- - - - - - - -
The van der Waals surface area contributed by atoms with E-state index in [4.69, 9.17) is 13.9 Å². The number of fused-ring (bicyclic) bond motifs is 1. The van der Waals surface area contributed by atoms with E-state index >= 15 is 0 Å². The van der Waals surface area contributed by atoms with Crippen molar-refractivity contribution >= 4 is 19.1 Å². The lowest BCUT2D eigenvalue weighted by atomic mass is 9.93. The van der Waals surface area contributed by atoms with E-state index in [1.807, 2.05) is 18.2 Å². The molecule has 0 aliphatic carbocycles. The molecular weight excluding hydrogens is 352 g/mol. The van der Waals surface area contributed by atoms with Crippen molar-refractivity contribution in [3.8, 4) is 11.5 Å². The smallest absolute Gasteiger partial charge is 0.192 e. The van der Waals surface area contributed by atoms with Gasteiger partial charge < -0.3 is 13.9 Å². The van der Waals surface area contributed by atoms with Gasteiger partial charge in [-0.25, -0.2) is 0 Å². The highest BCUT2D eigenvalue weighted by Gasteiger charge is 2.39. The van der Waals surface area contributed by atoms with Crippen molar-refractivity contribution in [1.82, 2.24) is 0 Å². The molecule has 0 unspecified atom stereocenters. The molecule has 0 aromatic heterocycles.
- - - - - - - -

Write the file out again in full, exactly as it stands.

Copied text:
The van der Waals surface area contributed by atoms with E-state index in [4.69, 9.17) is 13.9 Å². The number of fused-ring (bicyclic) bond motifs is 1. The van der Waals surface area contributed by atoms with E-state index >= 15 is 0 Å². The van der Waals surface area contributed by atoms with Crippen molar-refractivity contribution >= 4 is 19.1 Å². The lowest BCUT2D eigenvalue weighted by atomic mass is 9.93. The van der Waals surface area contributed by atoms with E-state index in [1.807, 2.05) is 18.2 Å². The molecule has 0 aliphatic carbocycles. The molecular weight excluding hydrogens is 352 g/mol. The van der Waals surface area contributed by atoms with Crippen molar-refractivity contribution in [3.8, 4) is 11.5 Å². The smallest absolute Gasteiger partial charge is 0.192 e. The van der Waals surface area contributed by atoms with Gasteiger partial charge < -0.3 is 13.9 Å². The van der Waals surface area contributed by atoms with Gasteiger partial charge in [-0.25, -0.2) is 0 Å². The highest BCUT2D eigenvalue weighted by Gasteiger charge is 2.39. The van der Waals surface area contributed by atoms with Crippen molar-refractivity contribution in [1.82, 2.24) is 0 Å². The molecule has 0 unspecified atom stereocenters. The molecule has 0 aromatic heterocycles.